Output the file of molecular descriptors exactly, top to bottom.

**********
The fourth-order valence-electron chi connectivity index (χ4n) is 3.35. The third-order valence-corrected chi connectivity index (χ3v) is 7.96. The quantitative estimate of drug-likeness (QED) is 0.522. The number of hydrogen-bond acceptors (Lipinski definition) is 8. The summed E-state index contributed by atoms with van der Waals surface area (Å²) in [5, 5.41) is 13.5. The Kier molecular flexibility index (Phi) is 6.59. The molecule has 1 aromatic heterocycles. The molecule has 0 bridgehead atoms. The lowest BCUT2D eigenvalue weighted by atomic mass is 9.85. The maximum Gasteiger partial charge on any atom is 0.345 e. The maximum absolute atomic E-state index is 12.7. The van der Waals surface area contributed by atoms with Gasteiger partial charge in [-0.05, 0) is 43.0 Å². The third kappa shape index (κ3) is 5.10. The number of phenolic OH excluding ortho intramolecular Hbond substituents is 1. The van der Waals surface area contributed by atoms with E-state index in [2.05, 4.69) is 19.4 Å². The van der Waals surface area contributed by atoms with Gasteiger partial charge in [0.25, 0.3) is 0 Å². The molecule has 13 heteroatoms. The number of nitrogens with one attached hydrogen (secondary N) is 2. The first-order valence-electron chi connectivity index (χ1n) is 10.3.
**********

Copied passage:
The fourth-order valence-electron chi connectivity index (χ4n) is 3.35. The third-order valence-corrected chi connectivity index (χ3v) is 7.96. The quantitative estimate of drug-likeness (QED) is 0.522. The number of hydrogen-bond acceptors (Lipinski definition) is 8. The summed E-state index contributed by atoms with van der Waals surface area (Å²) in [5, 5.41) is 13.5. The Kier molecular flexibility index (Phi) is 6.59. The molecule has 1 aromatic heterocycles. The molecule has 0 bridgehead atoms. The lowest BCUT2D eigenvalue weighted by atomic mass is 9.85. The maximum Gasteiger partial charge on any atom is 0.345 e. The maximum absolute atomic E-state index is 12.7. The van der Waals surface area contributed by atoms with Gasteiger partial charge in [-0.05, 0) is 43.0 Å². The third kappa shape index (κ3) is 5.10. The number of phenolic OH excluding ortho intramolecular Hbond substituents is 1. The van der Waals surface area contributed by atoms with E-state index in [2.05, 4.69) is 19.4 Å². The van der Waals surface area contributed by atoms with Gasteiger partial charge in [0.25, 0.3) is 0 Å². The molecule has 13 heteroatoms. The number of nitrogens with one attached hydrogen (secondary N) is 2. The first-order valence-electron chi connectivity index (χ1n) is 10.3.